“Peter’s not jealous of me,” I said. “Only of anyone that takes me away from him.”

“He is,” Nod insisted. “He knows no one will ever love him the way we all loved you.”

✩ Can we all just agree how heartbreaking this quote is right here? Because I think we all know what it feels like to care about someone who just doesn’t know how to really love you back and ugh, all my feels!

It will always be Peter and me, like it was in the beginning, like it will be in the end. Peter, who took everything from me and gave everything too. Peter, who loved me best of everyone except himself.


Now, I know I haven’t read too many retellings, but this one has to be one of my favorites!


Every lost boy that lives on the island was pulled in by Peter’s promises of never growing up, never having rules, never having to be told what to do, and of being happy, forever. They were supposed to live happily ever after…

But that’s not what happens.

This is a retelling of Peter Pan told from Jamie aka Captain Hook’s point of view. I think that’s one of the biggest factors that pulled me to this story. I’m a sucker for books told from villains or complex character’s point of view. The kind that are “misunderstood” or you can never quite tell if they’re good or bad. Jamie fits that well because there is just the one version of him that everyone knows, and this is him telling his side of things. Jamie telling his truth.

Peter doesn’t start off too bad. He’s kind of petulant and irresponsible, but he is just a kid so you just kind of shrug it off. All the while we have Jamie right next to him and it is the biggest contrast. He’s the one always caring about the lost boys, making sure they’re clean and fed. Peter makes a joke that Jamie is basically like their mother and that he babies them all too much. That’s pretty accurate, but it makes me love him that much more. Jamie was definitely my favorite character in this book.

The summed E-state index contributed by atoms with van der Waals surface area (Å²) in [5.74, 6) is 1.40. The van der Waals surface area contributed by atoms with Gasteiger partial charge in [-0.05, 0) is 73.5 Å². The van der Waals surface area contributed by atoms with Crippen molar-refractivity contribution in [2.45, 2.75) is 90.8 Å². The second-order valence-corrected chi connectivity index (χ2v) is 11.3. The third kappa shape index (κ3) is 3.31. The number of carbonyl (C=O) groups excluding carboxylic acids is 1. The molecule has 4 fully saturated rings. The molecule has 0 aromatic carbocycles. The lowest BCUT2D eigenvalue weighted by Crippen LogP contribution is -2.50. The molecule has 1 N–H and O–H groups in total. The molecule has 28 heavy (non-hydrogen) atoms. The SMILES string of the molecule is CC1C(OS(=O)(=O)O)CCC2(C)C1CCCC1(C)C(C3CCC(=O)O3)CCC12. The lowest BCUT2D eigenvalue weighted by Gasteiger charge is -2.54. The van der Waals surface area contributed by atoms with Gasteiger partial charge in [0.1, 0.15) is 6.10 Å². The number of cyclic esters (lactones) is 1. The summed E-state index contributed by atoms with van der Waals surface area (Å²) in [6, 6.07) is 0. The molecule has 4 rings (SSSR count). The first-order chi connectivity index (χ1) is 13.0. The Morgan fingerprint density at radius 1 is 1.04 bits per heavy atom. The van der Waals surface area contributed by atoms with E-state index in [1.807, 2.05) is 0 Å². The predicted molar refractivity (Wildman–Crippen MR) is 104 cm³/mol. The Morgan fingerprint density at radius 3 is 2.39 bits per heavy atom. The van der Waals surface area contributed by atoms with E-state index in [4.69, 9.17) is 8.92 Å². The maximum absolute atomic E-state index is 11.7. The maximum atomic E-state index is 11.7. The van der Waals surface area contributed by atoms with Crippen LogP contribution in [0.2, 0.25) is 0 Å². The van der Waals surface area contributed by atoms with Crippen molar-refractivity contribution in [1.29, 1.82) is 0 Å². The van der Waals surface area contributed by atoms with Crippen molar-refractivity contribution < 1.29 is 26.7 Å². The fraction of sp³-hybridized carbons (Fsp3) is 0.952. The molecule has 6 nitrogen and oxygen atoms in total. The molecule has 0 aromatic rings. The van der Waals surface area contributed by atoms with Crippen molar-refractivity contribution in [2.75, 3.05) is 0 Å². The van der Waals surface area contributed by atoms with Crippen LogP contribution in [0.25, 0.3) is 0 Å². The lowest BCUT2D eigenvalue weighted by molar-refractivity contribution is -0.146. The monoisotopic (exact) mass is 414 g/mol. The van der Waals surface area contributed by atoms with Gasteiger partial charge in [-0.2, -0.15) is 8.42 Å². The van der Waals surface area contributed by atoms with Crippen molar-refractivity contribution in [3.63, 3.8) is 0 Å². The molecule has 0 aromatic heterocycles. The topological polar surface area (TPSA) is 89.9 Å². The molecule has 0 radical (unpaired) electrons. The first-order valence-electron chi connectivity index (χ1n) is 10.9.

It’s only when Peter starts telling his “ghost” story that it starts to get a bit creepy. That was when I started going “I think Peter is a little darker than I thought”. Things start changing between Peter and Jamie before they get back to the tree, when Jamie is reminded of exactly how dangerous Peter can be. If you like dark retellings this is a good one because there will be danger, blood, violence, and not everyone will survive.

However, it’s not until Battle day that the rest of the boys stop blindly worshiping Peter. After the Battle, everyone starts to see Peter in a new way–seeing the worst parts of him. This is also when the boys start changing physically (although it’s not explained until later I could kind of guess the reasons behind it). The actual explanation for how the boys stayed young forever was kind what I expected but it was still so twisted and creepy in a way. It fit the story though, because of how selfish Peter was, how everything had to be his way, and how he had to be that “shining sun”.